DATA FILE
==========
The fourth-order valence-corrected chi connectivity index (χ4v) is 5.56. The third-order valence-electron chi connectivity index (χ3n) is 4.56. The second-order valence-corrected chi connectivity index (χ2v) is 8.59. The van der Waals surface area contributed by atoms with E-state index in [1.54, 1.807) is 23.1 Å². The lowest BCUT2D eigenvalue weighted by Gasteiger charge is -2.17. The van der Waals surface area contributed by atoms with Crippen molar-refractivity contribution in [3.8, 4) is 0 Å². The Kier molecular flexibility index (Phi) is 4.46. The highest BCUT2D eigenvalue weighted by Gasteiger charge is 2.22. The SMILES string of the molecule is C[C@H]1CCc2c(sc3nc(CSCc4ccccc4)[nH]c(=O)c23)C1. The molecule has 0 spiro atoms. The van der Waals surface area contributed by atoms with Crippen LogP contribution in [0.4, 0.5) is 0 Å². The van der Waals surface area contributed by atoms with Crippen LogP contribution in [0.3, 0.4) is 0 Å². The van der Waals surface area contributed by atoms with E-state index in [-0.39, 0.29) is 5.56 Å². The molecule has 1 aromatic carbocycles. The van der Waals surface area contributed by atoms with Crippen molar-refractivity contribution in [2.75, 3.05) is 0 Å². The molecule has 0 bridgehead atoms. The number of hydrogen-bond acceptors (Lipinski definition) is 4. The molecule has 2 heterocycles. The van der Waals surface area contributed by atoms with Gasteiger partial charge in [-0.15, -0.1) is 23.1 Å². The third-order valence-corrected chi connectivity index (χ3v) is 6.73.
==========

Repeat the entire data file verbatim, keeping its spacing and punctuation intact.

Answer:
The fourth-order valence-corrected chi connectivity index (χ4v) is 5.56. The third-order valence-electron chi connectivity index (χ3n) is 4.56. The second-order valence-corrected chi connectivity index (χ2v) is 8.59. The van der Waals surface area contributed by atoms with E-state index in [1.54, 1.807) is 23.1 Å². The lowest BCUT2D eigenvalue weighted by Gasteiger charge is -2.17. The van der Waals surface area contributed by atoms with Crippen molar-refractivity contribution in [3.8, 4) is 0 Å². The Kier molecular flexibility index (Phi) is 4.46. The highest BCUT2D eigenvalue weighted by Gasteiger charge is 2.22. The SMILES string of the molecule is C[C@H]1CCc2c(sc3nc(CSCc4ccccc4)[nH]c(=O)c23)C1. The molecule has 0 spiro atoms. The van der Waals surface area contributed by atoms with Crippen LogP contribution in [0.4, 0.5) is 0 Å². The van der Waals surface area contributed by atoms with Crippen LogP contribution in [0.3, 0.4) is 0 Å². The van der Waals surface area contributed by atoms with E-state index in [-0.39, 0.29) is 5.56 Å². The molecule has 1 aromatic carbocycles. The van der Waals surface area contributed by atoms with Crippen molar-refractivity contribution in [2.75, 3.05) is 0 Å². The molecule has 0 bridgehead atoms. The number of hydrogen-bond acceptors (Lipinski definition) is 4. The molecule has 2 heterocycles. The van der Waals surface area contributed by atoms with Gasteiger partial charge in [-0.15, -0.1) is 23.1 Å². The third-order valence-corrected chi connectivity index (χ3v) is 6.73.